The ride also has plenty of climbing.  The first forty miles had an array of climbs that were taxing, but not too demanding.  However, by mile forty, I could tell those hills were cumulatively taking a toll on my legs.  More significantly, as I was quickly learning while I was climbing on gravel, those hills were taking a toll on my upper body.  Gravel climbing ain't asphalt climbing.  No steady metronomic pace up a hill.  It is grind and steer, grind and steer, grind and steer.  All done in the name of trying to find the firmest path up the climb. 

Miles 40 - 60 were much harder.  During this part of the ride, it was one gut punch after another.  I could sense leg and body fatigue setting in on the steeper hills.  Near mile 60, for the first time in any ride I could remember, a thought flashed in my mind that I might have bitten off more than I could chew.  It was genuinely that fatiguing. I and another rider with me found one of the hills during this leg of the ride non-negotiable by bike - the sandy gravel was just too deep and loose.  On this hill, we had to walk up about 150 feet to where the hill started to level off and the ground firmed up enough to mount our bikes.  


Suffice it to say, I had a new appreciation for gravel riders due to the realization of the upper body work it takes to navigate through gravel.  This is particularly true for deep soft gravel and sand, which this year's edition of the CGC had plenty of.  Fortunately, over the last forty miles, though the number of hills did not seem to decrease, the severity of the grades seemed to.  That was fortunate as at mile 87 I started to experience what I have not experienced in the past 11 years - flashes of cramping in my right calf and inner left thigh (as best I could tell under the circumstances, my left Sartorius muscle).  This made exerting on the last 15 miles of hills a bit tricky, but I staved off any major cramps that forced me to stop.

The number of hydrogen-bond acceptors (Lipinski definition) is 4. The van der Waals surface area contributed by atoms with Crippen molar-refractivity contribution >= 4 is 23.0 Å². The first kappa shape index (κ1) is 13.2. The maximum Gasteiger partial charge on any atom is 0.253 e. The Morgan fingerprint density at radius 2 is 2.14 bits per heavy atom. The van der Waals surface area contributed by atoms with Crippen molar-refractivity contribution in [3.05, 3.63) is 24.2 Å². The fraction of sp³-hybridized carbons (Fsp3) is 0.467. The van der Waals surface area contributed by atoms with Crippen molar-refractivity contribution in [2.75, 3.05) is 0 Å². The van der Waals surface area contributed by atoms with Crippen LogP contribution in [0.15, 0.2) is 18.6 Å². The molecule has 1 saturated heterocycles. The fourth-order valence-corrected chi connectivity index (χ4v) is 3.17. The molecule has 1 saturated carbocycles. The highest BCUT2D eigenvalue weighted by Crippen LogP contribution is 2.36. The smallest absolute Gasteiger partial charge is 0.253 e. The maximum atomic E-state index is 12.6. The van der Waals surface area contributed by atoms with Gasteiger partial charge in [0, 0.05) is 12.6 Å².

I rolled in to Cuba, placing 12, with a time around 7 hours-45 minutes.  21st century completed.  Most importantly, I rolled in with a great appreciation for gravel riding and the riders who do it.  Compared to the way one feels after a taxing asphalt ride, after finishing the Cuban Gravel Crisis I felt like I had just grappled with an angry gorilla.  My necks, biceps, triceps, lat muscles and shoulders ACHED.  How tired was I?  I was so tired, I eschewed the free post-ride craft beers for the participants and opted for two A&W root beers instead!  I NEVER turn down a chance to try a new craft beer!  Damn you, CGC!  Nevertheless, when my friend Steve W. asked me via text immediately after the ride if I would do the ride again, I said without hesitation, "yes." 


Thank you Cuban Gravel Ride.  I had a blast.  I will be back next year, if only because you owe me a craft beer.